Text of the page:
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Environmental Health and Safety Blog | EHSWire

Confidentiality and the 2012 CDR Submission

Posted by Shivi Kakar

Nov 26, 2011 9:55:13 PM

Paula Kaufmann, CIH


What are the basic criteria needed to support a confidentially claim on the 2012 CDR Submission? Any business with a trade secret or confidential chemical formula is definitely wondering about this very issue as they consider just how to file their 2012 CDR Form U.

The EPA has increased the requirements (as in, made it more challenging) for companies who want to justify a claim of Confidential Business Information (CBI) in their CDR submission. A summary of the CDR CBI criteria for 2012, along with the long list of questions that must be addressed to support this claim are as follows (from 40 CFR 2.208):

  • The business must show that disclosure of the information is likely to cause substantial harm to the business's competitive position.

  • The confidentiality claim must be valid at the date of submission.

  • The business can demonstrate that it has and still does protect the confidentiality of the information.

  • The information is not (and hasn’t been) obtainable by others without the business's consent.

  • No statute specifically requires disclosure of the information.


What information can be claimed as Confidential Business Information (CBI) on the 2012 CDR Submission?



  • Site

    • Identity of the manufacturing or importing site linked with a reportable chemical substance.  Site name, address, city, county, state, zip code, and Dun & Bradstreet number are protected.

    • The company name must also be claimed as confidential to protect the link between the chemical identity and the company name.





  • Chemical Substance

    • Specific identity of a chemical substance (including Accession Number) -- only if EPA treats the identity of that chemical substance as confidential on the TSCA Inventory.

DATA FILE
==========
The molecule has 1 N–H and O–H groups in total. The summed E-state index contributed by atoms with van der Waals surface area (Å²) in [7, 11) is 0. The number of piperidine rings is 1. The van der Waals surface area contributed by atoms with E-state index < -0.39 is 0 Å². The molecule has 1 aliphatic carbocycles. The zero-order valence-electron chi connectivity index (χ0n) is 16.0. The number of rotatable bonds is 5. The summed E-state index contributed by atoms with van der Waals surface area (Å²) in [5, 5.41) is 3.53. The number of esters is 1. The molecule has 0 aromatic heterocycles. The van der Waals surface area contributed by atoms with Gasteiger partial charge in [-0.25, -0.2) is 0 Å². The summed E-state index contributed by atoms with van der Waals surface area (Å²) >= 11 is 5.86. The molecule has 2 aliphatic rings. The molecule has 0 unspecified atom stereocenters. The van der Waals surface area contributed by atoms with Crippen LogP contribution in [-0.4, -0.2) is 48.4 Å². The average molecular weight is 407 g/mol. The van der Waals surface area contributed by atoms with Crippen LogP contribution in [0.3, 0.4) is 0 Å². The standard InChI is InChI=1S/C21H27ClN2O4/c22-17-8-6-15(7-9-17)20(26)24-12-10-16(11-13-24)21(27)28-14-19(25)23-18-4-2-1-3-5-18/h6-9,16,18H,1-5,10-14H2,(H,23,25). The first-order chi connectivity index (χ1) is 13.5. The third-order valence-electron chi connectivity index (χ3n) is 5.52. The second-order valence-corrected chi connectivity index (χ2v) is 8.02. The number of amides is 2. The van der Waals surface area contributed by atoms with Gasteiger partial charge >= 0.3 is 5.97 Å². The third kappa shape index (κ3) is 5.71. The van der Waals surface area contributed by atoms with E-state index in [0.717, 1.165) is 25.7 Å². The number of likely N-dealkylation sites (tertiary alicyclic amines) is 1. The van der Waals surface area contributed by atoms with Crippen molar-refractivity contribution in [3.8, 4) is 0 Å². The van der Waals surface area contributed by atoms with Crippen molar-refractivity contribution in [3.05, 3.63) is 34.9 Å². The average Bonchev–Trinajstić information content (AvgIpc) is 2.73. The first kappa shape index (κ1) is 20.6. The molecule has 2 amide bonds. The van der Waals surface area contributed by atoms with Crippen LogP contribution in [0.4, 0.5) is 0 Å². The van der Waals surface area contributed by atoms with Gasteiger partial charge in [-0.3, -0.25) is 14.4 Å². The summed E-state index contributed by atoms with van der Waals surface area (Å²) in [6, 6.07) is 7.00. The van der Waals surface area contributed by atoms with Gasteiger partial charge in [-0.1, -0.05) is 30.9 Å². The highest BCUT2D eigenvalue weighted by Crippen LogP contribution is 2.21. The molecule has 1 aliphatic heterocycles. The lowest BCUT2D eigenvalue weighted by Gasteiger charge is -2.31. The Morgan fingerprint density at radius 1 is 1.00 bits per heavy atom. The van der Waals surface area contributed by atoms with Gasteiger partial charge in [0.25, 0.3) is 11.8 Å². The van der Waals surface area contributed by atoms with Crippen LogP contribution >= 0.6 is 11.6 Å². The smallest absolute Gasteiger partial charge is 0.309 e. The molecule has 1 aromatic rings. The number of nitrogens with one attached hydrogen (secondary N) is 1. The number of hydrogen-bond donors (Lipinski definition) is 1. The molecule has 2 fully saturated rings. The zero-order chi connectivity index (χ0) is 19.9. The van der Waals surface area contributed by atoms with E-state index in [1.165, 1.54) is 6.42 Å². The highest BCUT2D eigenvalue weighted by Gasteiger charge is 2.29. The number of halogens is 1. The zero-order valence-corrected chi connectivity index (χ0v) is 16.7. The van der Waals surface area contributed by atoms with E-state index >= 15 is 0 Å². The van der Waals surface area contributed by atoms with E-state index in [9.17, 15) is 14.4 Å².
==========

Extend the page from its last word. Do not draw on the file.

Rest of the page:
• Processing and Use Information

    • Data associated with the processing and use information -- if you think this information would reveal trade secrets or confidential commercial or financial information.




What needs to be substantiated for the confidentiality claim to be accepted (honored) by the EPA?

All claims need to be substantiated at the time of submission. A blank response or a response that is designated as “not known or reasonably ascertainable” may not be claimed as confidential.  There are specific questions for each type of claim as shown below -

Site

  1. Has site information been linked with a chemical identity in any other Federal, State or local reporting scheme? For example, is the chemical identity linked to a facility in a filing under the Emergency Planning and Community Right-to-Know ACT (EPCRA) section 311, namely through a Material Safety Data Sheets (MSDS)? If so, identify all such schemes.  Was the linkage claimed as confidential in any of these instances?

  2. What harmful effect, if any, to your competitive position or to your customer’s competitive position do you think would result from disclosure of the processing and use data and the chemical substance? How could a competitor use such information? Would the effects of disclosure be substantial? What is the causal relationship between the disclosure and the harmful effects?


Chemical Identity – the substantiation must be provided for each chemical substance claimed to be CBI

  1. What harmful effects to your competitive position, if any, or to your supplier’s competitive position, do you think would result from the identity of the chemical substance being disclosed in connection with reporting under the CDR? How could a competitor use such information? Would the effects of disclosure be substantial? What is the causal relationship between the disclosure and the harmful effects?